Impatiens, like lavender, needs well-draining soil. But these brightly colored perennials, while easy to care for, need lots of water.
They also need shade and they are sensitive to higher temperatures. So, they too, are incompatible with lavender.
Where should I plant lavender in my garden?
If you are considering growing lavender for the first time, you may be wondering where to plant it. There will usually be a multitude of options that will be determined by whether you want to grow it for landscaping and garden design, or as a herb with other herbs.
It fits the style of most gardens and is particularly well-suited to gardens planted in the traditional cottage style. While lavender can be planted as a hedge, in a cottage garden it’s more effective to mix it with other cottage favorites. These include shrub roses, aromatic sweet peas, pansies, snapdragons, and black-eyed Susan.
If you are planning a color scheme for your garden, most types of lavender will add splashes of blue-purple. But you can also plant it in white gardens or areas of your garden dedicated to white flowers. For this, Lavandula angustifolia Nana Alba, a dwarf variety with short, spikey snow-white flowers is ideal.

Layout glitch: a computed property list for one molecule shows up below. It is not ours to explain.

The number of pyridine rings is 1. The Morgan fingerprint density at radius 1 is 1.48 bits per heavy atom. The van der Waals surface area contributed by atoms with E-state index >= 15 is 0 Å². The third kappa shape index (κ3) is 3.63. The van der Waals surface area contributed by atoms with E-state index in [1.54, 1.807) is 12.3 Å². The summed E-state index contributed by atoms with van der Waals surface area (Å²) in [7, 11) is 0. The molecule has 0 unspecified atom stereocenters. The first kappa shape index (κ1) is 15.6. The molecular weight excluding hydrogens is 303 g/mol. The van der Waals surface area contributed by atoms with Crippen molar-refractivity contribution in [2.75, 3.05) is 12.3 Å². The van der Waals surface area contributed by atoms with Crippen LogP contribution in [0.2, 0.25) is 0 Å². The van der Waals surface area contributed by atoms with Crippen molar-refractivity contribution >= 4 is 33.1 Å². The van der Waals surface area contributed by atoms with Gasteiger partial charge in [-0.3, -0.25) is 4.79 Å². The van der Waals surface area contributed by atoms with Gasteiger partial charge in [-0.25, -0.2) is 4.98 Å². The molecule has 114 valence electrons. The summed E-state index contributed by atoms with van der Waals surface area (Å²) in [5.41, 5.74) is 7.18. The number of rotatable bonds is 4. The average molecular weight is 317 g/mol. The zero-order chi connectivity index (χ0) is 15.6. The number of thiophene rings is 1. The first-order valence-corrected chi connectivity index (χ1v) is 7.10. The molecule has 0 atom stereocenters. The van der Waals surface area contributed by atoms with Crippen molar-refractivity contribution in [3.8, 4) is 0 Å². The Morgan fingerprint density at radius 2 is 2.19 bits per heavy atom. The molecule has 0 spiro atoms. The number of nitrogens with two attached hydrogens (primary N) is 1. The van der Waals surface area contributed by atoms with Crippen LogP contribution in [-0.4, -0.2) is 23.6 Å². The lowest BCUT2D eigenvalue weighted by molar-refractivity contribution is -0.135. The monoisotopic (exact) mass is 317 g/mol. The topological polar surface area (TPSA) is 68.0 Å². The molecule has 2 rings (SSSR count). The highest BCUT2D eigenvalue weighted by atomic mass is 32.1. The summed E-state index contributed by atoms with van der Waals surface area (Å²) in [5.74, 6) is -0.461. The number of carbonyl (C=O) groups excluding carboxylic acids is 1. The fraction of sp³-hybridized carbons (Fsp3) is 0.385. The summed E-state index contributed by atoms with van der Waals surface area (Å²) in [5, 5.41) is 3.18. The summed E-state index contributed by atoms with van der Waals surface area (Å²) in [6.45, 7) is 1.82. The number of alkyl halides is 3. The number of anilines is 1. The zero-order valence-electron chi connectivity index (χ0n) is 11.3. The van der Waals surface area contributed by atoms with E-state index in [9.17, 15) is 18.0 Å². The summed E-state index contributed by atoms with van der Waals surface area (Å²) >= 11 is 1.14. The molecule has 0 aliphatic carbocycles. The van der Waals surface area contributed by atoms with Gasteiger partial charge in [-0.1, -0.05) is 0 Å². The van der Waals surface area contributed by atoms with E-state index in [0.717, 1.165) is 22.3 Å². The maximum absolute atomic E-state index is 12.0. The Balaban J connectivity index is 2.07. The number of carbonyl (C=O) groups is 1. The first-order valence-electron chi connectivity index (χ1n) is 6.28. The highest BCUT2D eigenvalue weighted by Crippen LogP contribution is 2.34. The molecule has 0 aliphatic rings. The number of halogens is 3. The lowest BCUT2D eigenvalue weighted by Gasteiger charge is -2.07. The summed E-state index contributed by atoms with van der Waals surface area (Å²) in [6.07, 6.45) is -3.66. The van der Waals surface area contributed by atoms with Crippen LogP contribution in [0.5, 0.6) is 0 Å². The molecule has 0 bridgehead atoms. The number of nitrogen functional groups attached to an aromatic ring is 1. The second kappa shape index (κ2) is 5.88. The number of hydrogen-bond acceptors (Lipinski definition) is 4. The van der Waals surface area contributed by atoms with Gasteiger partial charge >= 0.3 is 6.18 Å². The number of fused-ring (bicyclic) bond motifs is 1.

Or aim for a pink garden and plant a pink lavender variety like Melissa, which has pastel white-pink flowers.
Lavender is particularly popular in herb gardens, where it does well as a companion plant to rosemary, oregano, sage, and thyme. Here a hedge will often work well, especially if you plant a variety that grows about three feet tall.
You can also plant it to form a ground covering in hot, dry environments. You’ll be amazed how it can form a thick ground cover in 2-3 years.
As you will see from our 2023 garden tips, you can plant virtually anything with lavender. As long as the plants benefit from the same conditions as lavender, they will also benefit from the lavender itself.
There are more than 40 lavender species and hundreds of different varieties to choose from. There’s so much choice, if you get hooked on lavender, you might not want to plant anything else! But then, variety is the spice of life, so, why not try some compatible, complementary species with it?